The Nitrogen Outlook For 2012

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Corn Field

The outlook for the North American crop nutrient supplier industry remains very favorable. In its January update, USDA projected a U.S. ending corn stocks-to-use ratio of 6.7% for the 2011 marketing year, which would be the second lowest level in 40 years. This tight balance is expected to support high corn prices for 2012, providing growers a compelling incentive to plant corn — and to apply nitrogen-based crop nutrients.

U.S. farm income was a record high in 2011 and is expected to remain near this level in 2012. CF Industries, one of the largest North American based producers of nitrogen fertilizers, anticipates that U.S. growers will plant 93.5 million acres of corn in 2012, an increase of 1.6 million acres over 2011.

A Look At The Dynamics

To understand the outlook for nitrogen fertilizers, it is important to understand the market dynamics that played out in 2011 and set the stage for solid momentum heading into 2012. Annual U.S. demand for nitrogen fertilizers was the second highest on record in 2011 due to the strong crop plantings, especially of corn. The year began with a very positive outlook as the industry prepared for spring planting. Manufacturers and dealers alike expected strong spring plantings, and dealers were intent on exiting the planting season with low inventories.

However, excessive precipitation throughout the U.S. Corn Belt severely delayed planting for most crops, especially in the Eastern Corn Belt. These delays, combined with flooding in other areas, led to lower planted acreage than expected. With prolonged flooding and snarled transportation logistics, the challenges of moving crop nutrients by barge or rail during spring were significant and required a high degree of flexibility and ingenuity to keep plant nutrients flowing.

Despite these significant weather issues, corn planted acreage exceeded 90 million acres for just the second time, supporting a strong and extended ammonia and urea ammonium nitrate (UAN) solution sidedress application season. As a result, nitrogen fertilizer demand was abnormally strong into the summer months. Following a very wet spring, hot summer weather accelerated crop development, erasing the delays caused by late planting and setting the stage for normal harvest timing, but also reducing yields for many crops.  

The resulting high crop prices allowed growers to enjoy record farm income, which contributed to robust fall fertilizer application despite global macroeconomic concerns. Fieldwork was delayed by dry weather in areas such as southern Minnesota and Iowa. In addition, the severe drought in the Southern Plains resulted in reduced fall application there. The rest of the Corn Belt enjoyed good weather and nitrogen fertilizer demand remained very high, especially for fall-applied ammonia.  

Crop prices declined slightly in the fourth quarter of 2011 due to a combination of macroeconomic concerns and an increase in grain stock estimates.

Continuing The Trend  

In all, 2011 proved to be an excellent year for agriculture, and this momentum should continue as we enter 2012. Nitrogen producers are gearing up for a strong spring. As of mid-January 2012, CF Industries’ forecast for corn plantings is 93.5 million acres, which would tie the record set in 2007. A drought in Argentina and southern Brazil led to a recovery in crop prices beginning in mid-December, especially for corn and soybeans. Large plantings and strong crop prices are expected to support nitrogen fertilizer demand near record high levels in 2012.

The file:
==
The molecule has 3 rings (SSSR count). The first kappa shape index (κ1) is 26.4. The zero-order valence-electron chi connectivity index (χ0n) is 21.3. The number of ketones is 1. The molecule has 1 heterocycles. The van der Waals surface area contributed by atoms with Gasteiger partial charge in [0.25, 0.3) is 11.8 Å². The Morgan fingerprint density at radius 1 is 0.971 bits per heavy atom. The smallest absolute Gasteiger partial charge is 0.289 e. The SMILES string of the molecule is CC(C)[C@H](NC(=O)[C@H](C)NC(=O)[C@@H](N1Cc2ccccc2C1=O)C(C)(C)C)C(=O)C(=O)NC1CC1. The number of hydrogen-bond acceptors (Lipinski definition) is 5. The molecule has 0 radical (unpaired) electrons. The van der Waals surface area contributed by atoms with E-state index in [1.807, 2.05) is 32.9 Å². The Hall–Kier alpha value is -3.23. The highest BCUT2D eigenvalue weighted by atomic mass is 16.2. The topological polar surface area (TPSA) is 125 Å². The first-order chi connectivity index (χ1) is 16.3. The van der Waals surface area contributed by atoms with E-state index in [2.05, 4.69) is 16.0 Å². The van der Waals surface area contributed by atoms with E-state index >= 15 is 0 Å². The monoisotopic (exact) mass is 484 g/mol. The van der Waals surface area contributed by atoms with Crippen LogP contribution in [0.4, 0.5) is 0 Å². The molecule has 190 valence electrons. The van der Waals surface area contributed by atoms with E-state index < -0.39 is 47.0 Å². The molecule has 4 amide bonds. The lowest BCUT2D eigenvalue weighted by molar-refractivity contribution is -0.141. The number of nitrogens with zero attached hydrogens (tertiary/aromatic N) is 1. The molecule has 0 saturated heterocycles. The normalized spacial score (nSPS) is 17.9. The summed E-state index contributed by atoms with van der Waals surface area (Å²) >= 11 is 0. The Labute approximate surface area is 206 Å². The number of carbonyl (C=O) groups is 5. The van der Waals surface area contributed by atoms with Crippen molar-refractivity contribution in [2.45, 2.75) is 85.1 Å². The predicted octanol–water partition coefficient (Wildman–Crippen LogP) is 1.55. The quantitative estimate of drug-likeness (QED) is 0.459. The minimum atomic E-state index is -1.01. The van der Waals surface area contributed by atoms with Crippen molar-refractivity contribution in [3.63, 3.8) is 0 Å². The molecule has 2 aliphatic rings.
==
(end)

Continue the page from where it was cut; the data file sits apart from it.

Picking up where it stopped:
Global fertilizer trade will continue to have a bearing on domestic nitrogen markets during 2012 as the U.S. imports approximately 50 percent of its nitrogen requirements. Some key drivers in the global market include Chinese exports, India’s import demand and new production capacity. During 2011, Chinese nitrogen and phosphate fertilizer export tariffs became very restrictive, and this is expected to continue into 2012, reducing Chinese exports to the world market and lowering global supply. At the same time, demand in India has been growing at a pace of approximately 7% a year. This likely will continue unless agriculture policies providing significant subsidies to farmers are revised. These two factors have been instrumental in a short global nitrogen fertilizer balance the last two years and are expected to continue into 2012 as agriculture and domestic fertilizer demand in these countries continue to grow.  

In 2012, a number of large scale manufacturing projects are expected to begin production in the Middle East and Africa. This will take some pressure off of other nitrogen fertilizer suppliers in meeting rising global demand. The net effect of these new nitrogen sources likely will be a balanced market by mid-year, but this outcome will depend on the timing of large projects, which almost always experience start-up delays due to operational difficulties. Even before delays, typical ramp-up and delivery times will prevent most new supplies from reaching the U.S. market until after the spring season.

In order to meet increased demand for nitrogen fertilizers in North America in 2012 and beyond, CF Industries is investing in its logistics systems and production capabilities. Process improvements at our terminals in Cowden, IL, and Mount Vernon, IL, will increase ammonia supply and load out rates during the peak spring and fall periods. Other terminal upgrades also are planned over the next year. As previously announced, we will invest up to $1.5 billion in new ammonia and/or product upgrading capacity within North America over the next four years to ensure a steady flow of our products to dealers and ultimately growers who will use them to help feed the world’s growing population.

Bert Frost is vice president, sales and market development, CF Industries.

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